embedded software boot camp

Whither white space?

Tuesday, October 20th, 2009 by Nigel Jones

I was looking over some code I wrote a year ago in preparation for making some minor enhancements, when I noticed that in one place I had two blank lines between functions, instead of my coding standard mandated one line. I immediately and instinctively corrected it – as is my norm. However having done so, I paused to consider what I’d just done – and why.

On the one hand, this was a clear violation of my coding standard – and so it must be corrected. However, the violation wasn’t doing any harm, per se, and correcting it came at a cost – namely that someone (probably me) browsing the version control system at a later date will see that the file has been touched – and may choose to investigate what was changed – only to find out that it was a simple white space correction. (I appreciate that version control systems can be set up to ignore white space. I choose to not use that option).

Now I suspect that readers of this blog will be divided. Some will think I was quite right to eliminate the extra line, whereas others are thinking – doesn’t this guy have better things to do in life? Which brings me to my point!

Some people are completely anal retentive when it comes to white space. They are very careful on indentation, alignment of comments, use of blank lines and so on. I fall squarely into this category – as does Jean Labrosse of MicroOS II fame. Others could not care less about white space. They will arbitrarily have 6 blank lines between two functions,and then no lines between the next two functions. Their comments are usually aligned all over the place, and they rarely use space between e.g. the elements of a for loop statement. Finally, there’s the third (and largest group) who fall somewhere in between these two extremes.

Now I look at a lot of code, andย  having done so, I think I can make a sweeping generalization, which I’ll call the “Nigel Jones white space principle”. Succinctly put, it states:

White space discipline is highly correlated with coding discipline.

That is, those who are careless about white space are often careless about a lot of other things. The converse seems to apply. As a result, when I look at code, literally the first thing I note is how well disciplined was the author in the use of white space. If the code is cleanly and consistently laid out, then I get a good first impression, and the chances are the code will be first rate.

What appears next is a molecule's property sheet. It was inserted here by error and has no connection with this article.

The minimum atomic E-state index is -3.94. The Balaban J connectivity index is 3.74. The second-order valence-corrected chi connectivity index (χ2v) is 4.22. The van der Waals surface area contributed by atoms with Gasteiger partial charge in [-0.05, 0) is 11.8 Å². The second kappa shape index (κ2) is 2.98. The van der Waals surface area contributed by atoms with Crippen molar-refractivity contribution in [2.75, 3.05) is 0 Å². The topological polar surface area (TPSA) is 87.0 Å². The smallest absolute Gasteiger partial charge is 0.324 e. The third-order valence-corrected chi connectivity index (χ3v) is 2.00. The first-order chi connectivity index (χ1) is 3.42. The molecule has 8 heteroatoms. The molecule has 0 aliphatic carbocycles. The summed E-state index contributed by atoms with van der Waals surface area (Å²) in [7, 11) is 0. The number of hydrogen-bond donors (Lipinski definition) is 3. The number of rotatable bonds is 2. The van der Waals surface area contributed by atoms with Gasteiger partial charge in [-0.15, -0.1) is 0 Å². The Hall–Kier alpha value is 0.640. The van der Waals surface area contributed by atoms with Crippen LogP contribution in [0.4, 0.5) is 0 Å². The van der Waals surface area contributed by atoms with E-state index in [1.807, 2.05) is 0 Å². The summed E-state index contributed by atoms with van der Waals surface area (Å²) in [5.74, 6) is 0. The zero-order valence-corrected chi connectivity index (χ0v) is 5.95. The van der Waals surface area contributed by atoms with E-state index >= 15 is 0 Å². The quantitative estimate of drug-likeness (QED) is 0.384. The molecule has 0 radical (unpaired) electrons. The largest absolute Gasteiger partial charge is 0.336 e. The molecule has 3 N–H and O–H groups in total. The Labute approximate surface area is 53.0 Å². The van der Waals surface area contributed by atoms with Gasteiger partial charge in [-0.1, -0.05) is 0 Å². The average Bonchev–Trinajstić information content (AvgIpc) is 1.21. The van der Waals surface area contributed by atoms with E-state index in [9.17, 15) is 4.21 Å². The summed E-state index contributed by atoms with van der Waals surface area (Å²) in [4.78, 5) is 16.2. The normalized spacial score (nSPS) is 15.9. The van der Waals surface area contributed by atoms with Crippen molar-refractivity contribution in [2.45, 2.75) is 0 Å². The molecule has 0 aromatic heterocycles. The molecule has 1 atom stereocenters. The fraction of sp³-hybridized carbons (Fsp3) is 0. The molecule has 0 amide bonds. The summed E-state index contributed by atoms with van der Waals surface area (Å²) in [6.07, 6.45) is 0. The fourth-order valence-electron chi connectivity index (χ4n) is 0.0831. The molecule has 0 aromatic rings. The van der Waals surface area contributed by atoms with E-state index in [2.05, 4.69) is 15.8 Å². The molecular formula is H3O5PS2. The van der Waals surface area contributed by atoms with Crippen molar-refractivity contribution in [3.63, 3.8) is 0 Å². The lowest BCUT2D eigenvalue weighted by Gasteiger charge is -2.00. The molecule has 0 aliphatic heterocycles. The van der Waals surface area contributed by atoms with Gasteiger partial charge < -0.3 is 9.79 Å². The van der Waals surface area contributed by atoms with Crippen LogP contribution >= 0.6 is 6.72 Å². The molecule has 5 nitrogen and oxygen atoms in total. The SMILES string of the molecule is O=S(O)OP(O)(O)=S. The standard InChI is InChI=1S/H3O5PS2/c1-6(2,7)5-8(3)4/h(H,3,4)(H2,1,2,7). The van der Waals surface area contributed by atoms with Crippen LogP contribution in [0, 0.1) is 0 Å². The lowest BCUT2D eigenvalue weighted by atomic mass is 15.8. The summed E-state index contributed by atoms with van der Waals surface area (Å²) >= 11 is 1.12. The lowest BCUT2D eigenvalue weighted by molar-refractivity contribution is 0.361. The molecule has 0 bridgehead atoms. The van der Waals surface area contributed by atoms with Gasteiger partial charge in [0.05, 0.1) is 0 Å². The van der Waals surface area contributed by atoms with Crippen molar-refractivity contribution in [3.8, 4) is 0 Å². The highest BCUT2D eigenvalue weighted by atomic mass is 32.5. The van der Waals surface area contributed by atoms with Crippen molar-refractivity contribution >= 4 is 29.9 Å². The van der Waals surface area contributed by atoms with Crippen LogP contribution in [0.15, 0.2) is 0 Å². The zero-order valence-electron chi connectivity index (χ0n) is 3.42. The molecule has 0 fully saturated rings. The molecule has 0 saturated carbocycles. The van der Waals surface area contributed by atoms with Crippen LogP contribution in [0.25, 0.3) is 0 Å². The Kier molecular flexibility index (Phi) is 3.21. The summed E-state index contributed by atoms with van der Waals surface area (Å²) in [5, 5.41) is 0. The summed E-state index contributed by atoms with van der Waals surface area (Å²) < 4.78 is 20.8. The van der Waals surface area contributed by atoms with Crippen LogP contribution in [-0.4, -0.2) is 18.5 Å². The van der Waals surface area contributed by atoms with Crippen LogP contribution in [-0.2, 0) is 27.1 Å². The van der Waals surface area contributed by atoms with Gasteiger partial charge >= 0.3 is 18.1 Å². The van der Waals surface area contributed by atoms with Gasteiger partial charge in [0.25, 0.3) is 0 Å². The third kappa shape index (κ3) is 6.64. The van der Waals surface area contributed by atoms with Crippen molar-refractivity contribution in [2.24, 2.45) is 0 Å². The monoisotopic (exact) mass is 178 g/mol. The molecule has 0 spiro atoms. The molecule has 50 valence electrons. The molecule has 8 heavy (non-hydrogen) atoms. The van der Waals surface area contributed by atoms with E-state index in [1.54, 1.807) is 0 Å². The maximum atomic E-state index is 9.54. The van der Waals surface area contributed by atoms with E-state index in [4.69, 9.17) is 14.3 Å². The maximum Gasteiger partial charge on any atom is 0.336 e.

Now I am unsure which is the cause and which is the effect here. In other words, does white space discipline lead to more disciplined code overall, or is it the other way around? Regardless, if your code looks like a mess, then I’d humbly suggest that you literally clean up your act – your career will thank you!


6 Responses to “Whither white space?”

  1. Gauthier says:

    That is so true, I'll send a link to my fellow programmers. As for which is the cause or the effect (which I suppose you meant by "affect"), I believe both are effects? Good spacing and code quality are both effects of a common cause, discipline.

  2. Nigel Jones says:

    I hate it when I make a stupid mistake like that – a lack of discipline I suppose! Anyway, corrected.

  3. Gauthier says:

    I knew you would take it hard. Which is rather a good sign.

  4. david collier says:

    If you aren't disciplined on ws, it will be harder to read the code.Even if it doesn't affect the number of bugs per square furlong, it makes them harder to spot.Some may say that someone who fusses over making the code look good will also fuss over making it work well, I couldn't possibly comment ๐Ÿ™‚

  5. Alan Bowens says:

    Amen to everything above. Consistent spacing, along with correctly spelt and grammatically correct comments, may not matter to the compiler, but they're indicative of a comforting attention to detail. I suspect there's a strong correlation between such artefacts and the quality of the code base.

  6. GregK says:

    If not that correction Nigel was close to win "obfuscate ansi c code" competition this year.see previous winner's code:http://www.ioccc.org/2000/dhyang.c(just joking ๐Ÿ™‚ )

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